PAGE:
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bacteria Archives

Sugars in human mother’s milk are non-toxic antibacterial agents

Aug. 20, 2017—A new study has found that sugars in mother's' milk do not just provide nutrition for babies but also help protect them from bacterial infections.

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Predicting the infection response

Apr. 19, 2017—Vanderbilt investigators are probing the response to a bacterial toxin as a clinical assessment of immune function.

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Health and Medicine Reporter Research


Bacterial signaling systems

Feb. 3, 2017—Vanderbilt researchers have identified a unique example of communication between bacterial signaling systems, which may have relevance for antibiotic resistance.

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Health and Medicine Reporter Research


Slight chemical change may improve TB treatments: study

Feb. 11, 2016—One small chemical change to an existing antibacterial drug results in a compound that is more effective against its target enzyme in tuberculosis, Vanderbilt researchers have discovered.

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Immune tolerance in endothelial cells

Jan. 7, 2016—Inducing “tolerance” to bacterial toxins in the endothelial cells that line blood vessels may offer a new approach for preventing the negative consequences of sepsis.

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Vanderbilt chemist part of major microbiome research initiative

Nov. 4, 2015—Vanderbilt chemist helps craft call for major new research initiative to increase our understanding of the invisible world of microbes that surround us.

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Life, Earth and Space releases Research


Detect and defend against pathogens

Nov. 4, 2015—Understanding factors, such as the receptor TLR9, that detect and defend against pathogens may lead to therapeutic approaches that promote an effective immune response to treat infections.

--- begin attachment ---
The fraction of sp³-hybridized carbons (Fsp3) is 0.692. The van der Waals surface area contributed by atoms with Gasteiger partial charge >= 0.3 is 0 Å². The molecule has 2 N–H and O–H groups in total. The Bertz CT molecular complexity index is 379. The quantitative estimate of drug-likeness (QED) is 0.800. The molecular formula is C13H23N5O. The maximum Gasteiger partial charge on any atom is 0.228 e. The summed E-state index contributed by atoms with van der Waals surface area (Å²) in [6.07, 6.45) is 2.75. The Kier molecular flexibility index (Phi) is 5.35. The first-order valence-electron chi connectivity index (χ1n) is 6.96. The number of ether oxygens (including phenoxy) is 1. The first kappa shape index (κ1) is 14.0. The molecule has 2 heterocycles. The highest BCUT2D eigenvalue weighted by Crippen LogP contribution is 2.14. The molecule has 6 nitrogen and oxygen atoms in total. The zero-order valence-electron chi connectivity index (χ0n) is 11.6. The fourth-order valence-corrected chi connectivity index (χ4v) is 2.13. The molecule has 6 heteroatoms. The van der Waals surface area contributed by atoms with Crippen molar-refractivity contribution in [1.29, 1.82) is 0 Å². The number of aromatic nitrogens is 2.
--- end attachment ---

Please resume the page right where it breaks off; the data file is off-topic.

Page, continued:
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Health and Medicine Reporter Research


Creating bacterial ‘fight clubs’ to discover new drugs

Jun. 29, 2015—Chemists Brian Bachmann and John McLean have shown that creating bacterial "fight clubs" is an effective way to discover natural biomolecules with the properties required for new drugs.

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Study identifies C. diff toxin receptor, suggests new treatment approaches

Jun. 4, 2015—Vanderbilt University investigators have identified a cellular receptor for a toxin from Clostridium difficile (“C. diff”) — the leading cause of hospital-acquired diarrhea in the United States.

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Health and Medicine Reporter Research


Preventing early pregnancy complications

May. 20, 2015—The enzyme alkaline phosphatase may provide a new therapeutic option for women at high risk of pregnancy complications due to bacterial toxin exposure.

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Bordenstein receives grant to study bacterial infections passed from mother to offspring

Apr. 10, 2015—Seth Bordenstein, associate professor of biological sciences and pathology, microbiology and immunology, has been awarded a $950,000 grant from the National Science Foundation for research into the regulation of bacterial infections that are passed from mother to offspring.

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Early human populations may have been shaped by bacteria the body hosts

Dec. 16, 2014—Vanderbilt mathematician Glenn Webb and NYU microbiologist Martin Blaser propose that the microbes which live on our bodies may have influenced the age structure of human populations in prehistoric times.

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Life, Earth and Space releases Research


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